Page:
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ACP Leadership Day Reflection

“He's not a heart transplant candidate. He doesn't have secondary insurance to cover all the costs,” the attending explains. Our jaws drop, shocked and aggrieved. The only thing holding this man back from potentially life-prolonging treatment is lack of money and insurance.

By this point, we should not be surprised. We see it time and again in the hospital: the ill effects of not being able to afford doctors' visits and medications. It seems easy to prescribe the best medication on the market for even the most common chronic issues, but it is difficult to see the patient hospitalized when they cannot afford the medicine.

We came into medicine to make a difference, and situations like these motivate us to further shape the future of medicine. As a student at the Virginia Commonwealth University Inova regional campus, the unique location near the nation's capital allowed us to take part in the American College of Physicians (ACP) Leadership Day without taking significant time away from our clerkships. During the two day event, physicians, residents and medical students from all around the country came to the capitol to incite changes in our community. Every year, the ACP picks a series of topics that nearly all physicians agree need change to better promote our profession and the wellness of our patients.

During the first day there were captivating presentations that illustrate the problems in our medical system. What we really appreciated about these presentations was that they not only focused on the problems, but they also presented practical solutions. Towards the end of the day there were tutorials on how to approach political representative to lobby for causes that improve patient care.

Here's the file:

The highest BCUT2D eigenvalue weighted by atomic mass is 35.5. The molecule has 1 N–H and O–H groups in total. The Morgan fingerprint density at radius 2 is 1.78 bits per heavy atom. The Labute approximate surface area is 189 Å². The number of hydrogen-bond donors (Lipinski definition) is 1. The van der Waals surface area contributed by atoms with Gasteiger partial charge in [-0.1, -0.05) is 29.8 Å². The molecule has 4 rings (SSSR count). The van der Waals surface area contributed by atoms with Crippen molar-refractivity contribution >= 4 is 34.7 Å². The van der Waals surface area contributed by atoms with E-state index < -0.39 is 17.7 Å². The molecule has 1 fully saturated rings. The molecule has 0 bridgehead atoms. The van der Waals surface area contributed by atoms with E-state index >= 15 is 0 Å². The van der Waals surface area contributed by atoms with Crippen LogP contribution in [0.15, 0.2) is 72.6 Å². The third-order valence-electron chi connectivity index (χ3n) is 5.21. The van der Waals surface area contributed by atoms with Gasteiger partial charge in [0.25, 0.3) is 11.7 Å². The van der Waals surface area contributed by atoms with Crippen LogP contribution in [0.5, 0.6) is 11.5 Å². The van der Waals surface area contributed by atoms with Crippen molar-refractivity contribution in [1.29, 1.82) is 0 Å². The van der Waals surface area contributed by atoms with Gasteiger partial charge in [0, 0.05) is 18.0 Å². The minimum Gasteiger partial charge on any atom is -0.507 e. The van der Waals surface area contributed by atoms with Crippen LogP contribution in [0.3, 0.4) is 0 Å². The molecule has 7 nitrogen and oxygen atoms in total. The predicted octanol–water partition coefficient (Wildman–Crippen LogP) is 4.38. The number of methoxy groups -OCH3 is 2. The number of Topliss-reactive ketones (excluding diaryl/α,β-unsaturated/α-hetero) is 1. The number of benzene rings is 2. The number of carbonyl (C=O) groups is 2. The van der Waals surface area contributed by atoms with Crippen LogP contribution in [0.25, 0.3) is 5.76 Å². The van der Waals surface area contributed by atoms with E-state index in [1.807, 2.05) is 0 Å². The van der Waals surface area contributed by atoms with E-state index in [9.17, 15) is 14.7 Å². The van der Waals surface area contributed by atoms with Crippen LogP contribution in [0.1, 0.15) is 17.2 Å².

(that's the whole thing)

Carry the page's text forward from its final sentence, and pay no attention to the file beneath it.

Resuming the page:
This is a list of the topics that were presented to representatives in Congress with a united voice:

  • Expanding coverage and stabilizing the insurance market
  • Reducing unnecessary administrative tasks on physicians and patients
  • Reducing prescription drug costs
  • Funding for workforce, medical and health services research, public health initiatives
  • Promoting continued action to address the epidemic of opioid use
  • Reducing firearms related injury and death
  • Making Graduate Medical Education (GME) funding more effective

Not only were there viable plans for each of these topics, but in many cases, an exact solution to fix the problem had already been put forth as a piece of legislation. A healthcare professional advocating for the cause can simply get behind these legislations (or in some cases against) and provide something concrete for members of congress to consider. A more complete description of the topics can be viewed on the ACP website.

ACP Leadership Day is a unique opportunity. During this experience, we not only learned about the perspectives of different physicians around the country as shaped by their experiences, but also how we can practically bring about change. There were a diverse variety of opinions and thoughts, but ACP carefully presented topics that were supported by nearly all of its members.

The opportunity further empowered and motivated us in our role as advocates for our future patients by providing us with a means to promote change within our local and national policies. We are fortunate to and must use our roles as doctors and future-doctors to promote change in the policies and inequities that contribute to and perpetuate the illness of our patients. We look forward to having more representation during next spring's national Leadership Day.

Yousef Fazel and Brinda Gupta
VCU Inova Medical Students class of 2019
ACP Leadership Day 2018 participants

ACP Leadership Day 2019 on Capitol Hill takes place on May 14-15 in Washington, DC. ACP Medical Student Member Registration is free.

Back to the May 2019 issue of ACP IMpact